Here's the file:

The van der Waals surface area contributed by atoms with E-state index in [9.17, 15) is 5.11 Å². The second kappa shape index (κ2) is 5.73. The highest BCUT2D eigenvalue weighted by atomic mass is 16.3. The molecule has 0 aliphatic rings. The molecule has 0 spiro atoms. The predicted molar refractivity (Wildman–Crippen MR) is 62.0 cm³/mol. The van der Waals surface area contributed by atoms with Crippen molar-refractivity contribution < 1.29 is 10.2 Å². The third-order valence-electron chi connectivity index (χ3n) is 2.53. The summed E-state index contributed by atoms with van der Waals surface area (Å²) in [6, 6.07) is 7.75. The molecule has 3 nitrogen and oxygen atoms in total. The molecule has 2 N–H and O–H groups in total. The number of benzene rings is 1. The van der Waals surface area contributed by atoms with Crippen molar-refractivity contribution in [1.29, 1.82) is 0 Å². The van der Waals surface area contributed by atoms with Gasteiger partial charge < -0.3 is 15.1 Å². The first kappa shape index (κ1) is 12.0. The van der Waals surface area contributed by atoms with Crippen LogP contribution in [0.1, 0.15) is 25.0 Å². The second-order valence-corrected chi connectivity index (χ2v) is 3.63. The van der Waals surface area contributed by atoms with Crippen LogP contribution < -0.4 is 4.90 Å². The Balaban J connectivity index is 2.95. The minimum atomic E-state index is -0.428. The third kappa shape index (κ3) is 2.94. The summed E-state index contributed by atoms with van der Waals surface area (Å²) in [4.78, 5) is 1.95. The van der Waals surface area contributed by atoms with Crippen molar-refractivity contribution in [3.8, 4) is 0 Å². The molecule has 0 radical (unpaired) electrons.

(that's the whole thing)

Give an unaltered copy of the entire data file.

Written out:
The van der Waals surface area contributed by atoms with E-state index in [9.17, 15) is 5.11 Å². The second kappa shape index (κ2) is 5.73. The highest BCUT2D eigenvalue weighted by atomic mass is 16.3. The molecule has 0 aliphatic rings. The molecule has 0 spiro atoms. The predicted molar refractivity (Wildman–Crippen MR) is 62.0 cm³/mol. The van der Waals surface area contributed by atoms with Crippen molar-refractivity contribution < 1.29 is 10.2 Å². The third-order valence-electron chi connectivity index (χ3n) is 2.53. The summed E-state index contributed by atoms with van der Waals surface area (Å²) in [6, 6.07) is 7.75. The molecule has 3 nitrogen and oxygen atoms in total. The molecule has 2 N–H and O–H groups in total. The number of benzene rings is 1. The van der Waals surface area contributed by atoms with Crippen molar-refractivity contribution in [1.29, 1.82) is 0 Å². The van der Waals surface area contributed by atoms with Gasteiger partial charge < -0.3 is 15.1 Å². The first kappa shape index (κ1) is 12.0. The van der Waals surface area contributed by atoms with Crippen LogP contribution in [0.1, 0.15) is 25.0 Å². The second-order valence-corrected chi connectivity index (χ2v) is 3.63. The van der Waals surface area contributed by atoms with Crippen LogP contribution < -0.4 is 4.90 Å². The Balaban J connectivity index is 2.95. The minimum atomic E-state index is -0.428. The third kappa shape index (κ3) is 2.94. The summed E-state index contributed by atoms with van der Waals surface area (Å²) in [4.78, 5) is 1.95. The van der Waals surface area contributed by atoms with Crippen molar-refractivity contribution in [3.8, 4) is 0 Å². The molecule has 0 radical (unpaired) electrons.